Department of Geosciences
North Dakota State University
AQUEOUS GEOCHEMICAL MODELING
FREQUENTLY ASKED QUESTIONS (FAQ)
A: Yes, yes, yes! This web version is just a front end to the UNIX version, called PHREEQC, available at the USGS web site.
A: This web-based version is very simplified - the standalone versions are quite powerful, and you might consider installing one of them.
A: Use the log of the partial pressure. For atmosphere, the partial pressure of CO2 is approximately 350 ppm, which is 3.5x10-4. So the log of 3.5x10-4 is -3.46.
A: Also take the log of partial pressure of O2 in bars. For atmosphere, this value is approximately (log 0.21) = -0.678.
A: (from David Parkhurst) "The program only allows equivalents for the definition of alkalinity, no other element concentrations can be input as equivalents, it defaults back to mmol/L for everything but alkalinity. You'll have to convert to mmol/L for calcium and other non-monovalent elements. Note calcium molality should be .825 mmol/L to give 1.65 meq/L."
A: As a result of the way web-phreeq constructs the input files for phreeqc, phreeqc first equilibrates the solution at your chosen pH, then it reacts the solution with atmosphere (or a stable mineral). During this reaction phase, pH is changed to maintain charge balance. For pH truly to be fixed, a reaction such as a titration with HCl or NaOH (or with an appropriate mineral) would have to be inserted into the input file. Since web-phreeq is designed as a tool for teaching basic modeling, I suggest running a standalone version for this type of problem. Note: keeping pH fixed with no reaction (simple speciation) still works in web-phreeq.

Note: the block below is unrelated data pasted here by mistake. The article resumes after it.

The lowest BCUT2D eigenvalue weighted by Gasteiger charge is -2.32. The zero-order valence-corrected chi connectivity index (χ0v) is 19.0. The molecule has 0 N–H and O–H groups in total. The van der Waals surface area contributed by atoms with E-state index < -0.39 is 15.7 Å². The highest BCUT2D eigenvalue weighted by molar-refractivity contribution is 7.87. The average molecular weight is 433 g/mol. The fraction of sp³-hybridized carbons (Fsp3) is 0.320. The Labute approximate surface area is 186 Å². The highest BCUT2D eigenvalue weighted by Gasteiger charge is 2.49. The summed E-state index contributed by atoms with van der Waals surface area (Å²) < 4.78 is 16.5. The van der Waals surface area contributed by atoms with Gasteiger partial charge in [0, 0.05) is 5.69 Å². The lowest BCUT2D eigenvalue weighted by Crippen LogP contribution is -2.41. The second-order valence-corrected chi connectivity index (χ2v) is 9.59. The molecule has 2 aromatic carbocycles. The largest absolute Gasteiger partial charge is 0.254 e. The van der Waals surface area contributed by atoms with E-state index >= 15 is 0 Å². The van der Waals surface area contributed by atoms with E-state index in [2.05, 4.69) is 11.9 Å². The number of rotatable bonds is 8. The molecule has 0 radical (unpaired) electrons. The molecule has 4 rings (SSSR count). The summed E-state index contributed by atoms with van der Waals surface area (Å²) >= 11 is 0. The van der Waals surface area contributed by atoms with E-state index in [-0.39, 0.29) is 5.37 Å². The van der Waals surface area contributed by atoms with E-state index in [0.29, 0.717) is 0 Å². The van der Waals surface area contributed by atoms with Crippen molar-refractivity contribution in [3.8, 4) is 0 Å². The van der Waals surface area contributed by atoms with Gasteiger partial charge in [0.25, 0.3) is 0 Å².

A: Two places: The PHREEQC user's guide is a great place to start. It's also available in PDF form.
Also, David Parkhurst of the USGS maintains a great Frequently Asked Questions for PHREEQC page and a Mail Archives page.
A: Please email me at firstname.lastname@example.org. I invite comments and questions.
Acknowledgments:WEB-PHREEQ is part of an instructional module for Geochemistry 428/628 at North Dakota State University. Thanks to Sandy Sprafka for obtaining funding for this project, and to Andrew Yahin (v. 1) and Tim Mooney (v. 2) for the coding. Many thanks to David Parkhurst and his crew for developing PHREEQC. This web implementation © B.Saini-Eidukat, Andrew Yahin, and Tim Mooney.